The present work was aimed at comparative assessment of efficacy and risk factors of carotid endarterectomy and carotid stenting in patients suffering from symptomatic stenoses of the internal carotid arteries, with due regard for the degree of the accompanying cardiac pathology, the presence of contralateral occlusion, and severity of chronic cerebrovascular insufficiency. We examined and treated a total of 142 patients diagnosed with stenoses of the internal carotid arteries and symptoms of chronic cerebrovascular insufficiency. In the cohort of those subjected to carotid endarterectomy we performed a total of 76 operations in 73 patients, and in the group of carotid stenting 71 operations of stenting of the internal carotid artery with cerebral protection in 69 patients. Postoperatively we assessed the following parameters: «stroke+lethality», incidence of transitory ischaemi? attacks, incidence rate of cerebrovascular neuropathy, and acute myocardial infarction. In the carotid endarterectomy group, we revealed increased risk for the development of neuropathy of the craniocerebral nerves (OR=0.0564, 95% CI 0.9953, P=0.049). In the group of stenting, we revealed increased risk for the development of transitory ischaemia.
Patients' responses to oral antiplatelet therapy are subject to variation. Bedside monitoring offers the opportunity to improve outcomes after coronary stenting by individualizing therapy.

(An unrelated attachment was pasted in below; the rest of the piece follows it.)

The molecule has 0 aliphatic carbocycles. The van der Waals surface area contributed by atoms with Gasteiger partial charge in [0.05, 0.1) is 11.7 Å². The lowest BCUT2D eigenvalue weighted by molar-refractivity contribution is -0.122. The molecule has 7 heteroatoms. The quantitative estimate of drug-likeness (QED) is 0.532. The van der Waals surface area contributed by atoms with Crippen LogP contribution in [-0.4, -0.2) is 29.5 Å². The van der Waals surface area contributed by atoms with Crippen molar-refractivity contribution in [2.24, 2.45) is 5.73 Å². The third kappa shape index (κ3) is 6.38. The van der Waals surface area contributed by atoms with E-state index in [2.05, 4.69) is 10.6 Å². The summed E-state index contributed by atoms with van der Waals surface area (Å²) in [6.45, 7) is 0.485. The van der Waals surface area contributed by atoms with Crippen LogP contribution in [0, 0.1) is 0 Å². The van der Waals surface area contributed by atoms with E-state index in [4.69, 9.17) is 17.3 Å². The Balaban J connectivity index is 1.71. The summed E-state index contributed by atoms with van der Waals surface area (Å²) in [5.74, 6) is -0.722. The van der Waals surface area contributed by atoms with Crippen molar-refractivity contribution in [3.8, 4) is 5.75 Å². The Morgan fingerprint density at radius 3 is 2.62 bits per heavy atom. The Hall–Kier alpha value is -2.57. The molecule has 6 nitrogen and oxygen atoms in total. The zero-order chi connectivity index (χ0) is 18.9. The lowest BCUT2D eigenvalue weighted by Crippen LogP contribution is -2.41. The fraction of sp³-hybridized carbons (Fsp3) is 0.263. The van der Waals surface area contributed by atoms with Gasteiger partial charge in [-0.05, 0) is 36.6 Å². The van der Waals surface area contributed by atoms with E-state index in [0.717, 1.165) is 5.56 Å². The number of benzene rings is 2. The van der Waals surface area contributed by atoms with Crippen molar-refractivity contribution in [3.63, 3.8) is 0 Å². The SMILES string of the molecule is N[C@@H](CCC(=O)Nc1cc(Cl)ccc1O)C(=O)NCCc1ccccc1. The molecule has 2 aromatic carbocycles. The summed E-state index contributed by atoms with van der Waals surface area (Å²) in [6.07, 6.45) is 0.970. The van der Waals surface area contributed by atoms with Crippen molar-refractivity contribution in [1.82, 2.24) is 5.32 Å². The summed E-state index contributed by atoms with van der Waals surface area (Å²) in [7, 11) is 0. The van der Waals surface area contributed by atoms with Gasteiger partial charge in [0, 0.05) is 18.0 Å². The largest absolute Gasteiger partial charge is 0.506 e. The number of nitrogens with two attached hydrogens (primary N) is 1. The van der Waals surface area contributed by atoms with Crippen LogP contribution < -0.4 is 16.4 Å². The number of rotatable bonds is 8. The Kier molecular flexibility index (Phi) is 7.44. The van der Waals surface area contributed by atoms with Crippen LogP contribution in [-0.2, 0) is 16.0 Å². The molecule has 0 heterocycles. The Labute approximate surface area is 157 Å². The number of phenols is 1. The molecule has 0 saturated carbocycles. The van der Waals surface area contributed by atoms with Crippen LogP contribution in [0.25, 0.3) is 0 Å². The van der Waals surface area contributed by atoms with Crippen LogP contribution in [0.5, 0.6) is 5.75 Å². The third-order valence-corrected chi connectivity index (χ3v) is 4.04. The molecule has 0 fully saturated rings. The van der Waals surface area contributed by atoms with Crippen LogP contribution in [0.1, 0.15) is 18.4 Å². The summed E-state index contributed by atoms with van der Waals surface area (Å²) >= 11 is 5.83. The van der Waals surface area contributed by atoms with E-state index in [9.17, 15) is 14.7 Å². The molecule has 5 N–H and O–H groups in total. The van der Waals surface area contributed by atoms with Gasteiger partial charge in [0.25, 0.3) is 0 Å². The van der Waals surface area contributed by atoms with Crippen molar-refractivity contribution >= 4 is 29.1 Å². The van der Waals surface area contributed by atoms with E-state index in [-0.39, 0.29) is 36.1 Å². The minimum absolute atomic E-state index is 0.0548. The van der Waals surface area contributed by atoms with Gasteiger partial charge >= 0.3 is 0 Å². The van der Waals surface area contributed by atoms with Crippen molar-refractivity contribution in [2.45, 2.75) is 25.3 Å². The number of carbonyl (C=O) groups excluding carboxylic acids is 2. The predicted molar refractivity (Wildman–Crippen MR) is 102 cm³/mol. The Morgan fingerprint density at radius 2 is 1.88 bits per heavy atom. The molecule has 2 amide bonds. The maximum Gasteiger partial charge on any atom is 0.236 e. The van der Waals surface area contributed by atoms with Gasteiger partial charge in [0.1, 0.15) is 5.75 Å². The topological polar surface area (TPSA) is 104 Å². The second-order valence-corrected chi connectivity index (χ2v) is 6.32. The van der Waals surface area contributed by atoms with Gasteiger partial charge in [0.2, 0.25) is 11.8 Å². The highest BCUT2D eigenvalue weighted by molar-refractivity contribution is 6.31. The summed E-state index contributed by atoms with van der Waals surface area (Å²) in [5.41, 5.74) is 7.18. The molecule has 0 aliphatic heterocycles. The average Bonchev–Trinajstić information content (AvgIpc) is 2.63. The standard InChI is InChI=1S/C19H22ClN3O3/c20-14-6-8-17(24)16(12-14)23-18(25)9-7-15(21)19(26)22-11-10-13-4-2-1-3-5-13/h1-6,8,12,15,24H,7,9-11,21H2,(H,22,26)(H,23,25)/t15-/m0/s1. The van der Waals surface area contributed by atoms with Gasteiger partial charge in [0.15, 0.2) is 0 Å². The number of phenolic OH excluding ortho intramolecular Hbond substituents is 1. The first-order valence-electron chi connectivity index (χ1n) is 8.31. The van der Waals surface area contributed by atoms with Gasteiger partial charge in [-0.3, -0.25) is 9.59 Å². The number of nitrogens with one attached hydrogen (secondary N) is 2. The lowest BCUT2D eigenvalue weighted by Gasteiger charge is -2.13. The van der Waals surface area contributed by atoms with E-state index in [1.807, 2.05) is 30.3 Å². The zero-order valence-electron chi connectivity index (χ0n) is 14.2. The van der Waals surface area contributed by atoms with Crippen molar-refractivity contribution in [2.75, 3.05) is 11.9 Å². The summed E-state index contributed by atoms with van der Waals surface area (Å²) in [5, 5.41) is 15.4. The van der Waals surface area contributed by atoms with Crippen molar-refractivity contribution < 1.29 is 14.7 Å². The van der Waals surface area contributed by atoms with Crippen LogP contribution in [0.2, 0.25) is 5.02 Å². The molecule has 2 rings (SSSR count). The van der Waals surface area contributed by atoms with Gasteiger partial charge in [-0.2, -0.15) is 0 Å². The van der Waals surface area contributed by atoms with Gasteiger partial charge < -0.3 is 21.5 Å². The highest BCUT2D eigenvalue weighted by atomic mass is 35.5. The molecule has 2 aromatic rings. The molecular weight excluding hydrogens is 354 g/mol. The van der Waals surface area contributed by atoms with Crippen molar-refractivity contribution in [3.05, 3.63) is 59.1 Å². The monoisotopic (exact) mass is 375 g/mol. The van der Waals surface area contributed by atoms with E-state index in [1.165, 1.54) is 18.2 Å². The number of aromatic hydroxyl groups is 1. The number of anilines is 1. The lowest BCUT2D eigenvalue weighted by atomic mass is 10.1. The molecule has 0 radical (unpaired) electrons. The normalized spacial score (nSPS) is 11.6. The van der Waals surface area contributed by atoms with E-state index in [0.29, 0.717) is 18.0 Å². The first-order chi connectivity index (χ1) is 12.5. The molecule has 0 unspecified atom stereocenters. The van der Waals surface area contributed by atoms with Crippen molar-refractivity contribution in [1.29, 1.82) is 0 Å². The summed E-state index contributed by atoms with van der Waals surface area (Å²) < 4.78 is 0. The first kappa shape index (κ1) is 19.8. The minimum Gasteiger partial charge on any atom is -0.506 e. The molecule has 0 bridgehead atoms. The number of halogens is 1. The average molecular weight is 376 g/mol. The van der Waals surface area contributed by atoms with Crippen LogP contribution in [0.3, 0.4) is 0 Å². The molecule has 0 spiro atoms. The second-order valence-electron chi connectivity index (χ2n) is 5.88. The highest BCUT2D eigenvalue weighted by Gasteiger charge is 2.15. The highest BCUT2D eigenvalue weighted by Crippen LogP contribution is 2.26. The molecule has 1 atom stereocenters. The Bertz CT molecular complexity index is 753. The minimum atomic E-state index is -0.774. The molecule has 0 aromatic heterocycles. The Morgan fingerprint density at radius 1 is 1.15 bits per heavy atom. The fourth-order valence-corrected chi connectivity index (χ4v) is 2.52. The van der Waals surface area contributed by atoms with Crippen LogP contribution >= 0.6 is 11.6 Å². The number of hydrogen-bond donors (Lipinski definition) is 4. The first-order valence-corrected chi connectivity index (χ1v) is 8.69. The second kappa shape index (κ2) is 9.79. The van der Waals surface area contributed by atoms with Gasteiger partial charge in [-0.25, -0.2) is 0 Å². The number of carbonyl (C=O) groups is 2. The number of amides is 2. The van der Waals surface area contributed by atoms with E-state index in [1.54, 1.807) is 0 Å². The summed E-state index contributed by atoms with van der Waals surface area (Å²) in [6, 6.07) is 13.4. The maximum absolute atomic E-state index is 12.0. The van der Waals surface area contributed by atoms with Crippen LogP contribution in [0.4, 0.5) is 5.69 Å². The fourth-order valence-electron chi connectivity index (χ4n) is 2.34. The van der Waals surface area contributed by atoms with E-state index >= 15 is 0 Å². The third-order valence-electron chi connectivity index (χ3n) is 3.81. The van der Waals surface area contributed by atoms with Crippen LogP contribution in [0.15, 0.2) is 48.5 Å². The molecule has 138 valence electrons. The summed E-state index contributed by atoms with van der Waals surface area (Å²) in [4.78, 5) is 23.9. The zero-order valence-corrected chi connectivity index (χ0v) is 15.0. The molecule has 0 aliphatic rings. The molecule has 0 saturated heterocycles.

We randomly assigned 2440 patients scheduled for coronary stenting at 38 centers to a strategy of platelet-function monitoring, with drug adjustment in patients who had a poor response to antiplatelet therapy, or to a conventional strategy without monitoring and drug adjustment. The primary end point was the composite of death, myocardial infarction, stent thrombosis, stroke, or urgent revascularization 1 year after stent implantation. For patients in the monitoring group, the VerifyNow P2Y12 and aspirin point-of-care assays were used in the catheterization laboratory before stent implantation and in the outpatient clinic 2 to 4 weeks later.
In the monitoring group, high platelet reactivity in patients taking clopidogrel (34.5% of patients) or aspirin (7.6%) led to the administration of an additional bolus of clopidogrel, prasugrel, or aspirin along with glycoprotein IIb/IIIa inhibitors during the procedure. The primary end point occurred in 34.6% of the patients in the monitoring group, as compared with 31.1% of those in the conventional-treatment group (hazard ratio, 1.13; 95% confidence interval [CI], 0.98 to 1.29; P=0.10). The main secondary end point, stent thrombosis or any urgent revascularization, occurred in 4.9% of the patients in the monitoring group and 4.6% of those in the conventional-treatment group (hazard ratio, 1.06; 95% CI, 0.74 to 1.52; P=0.77). The rate of major bleeding events did not differ significantly between groups.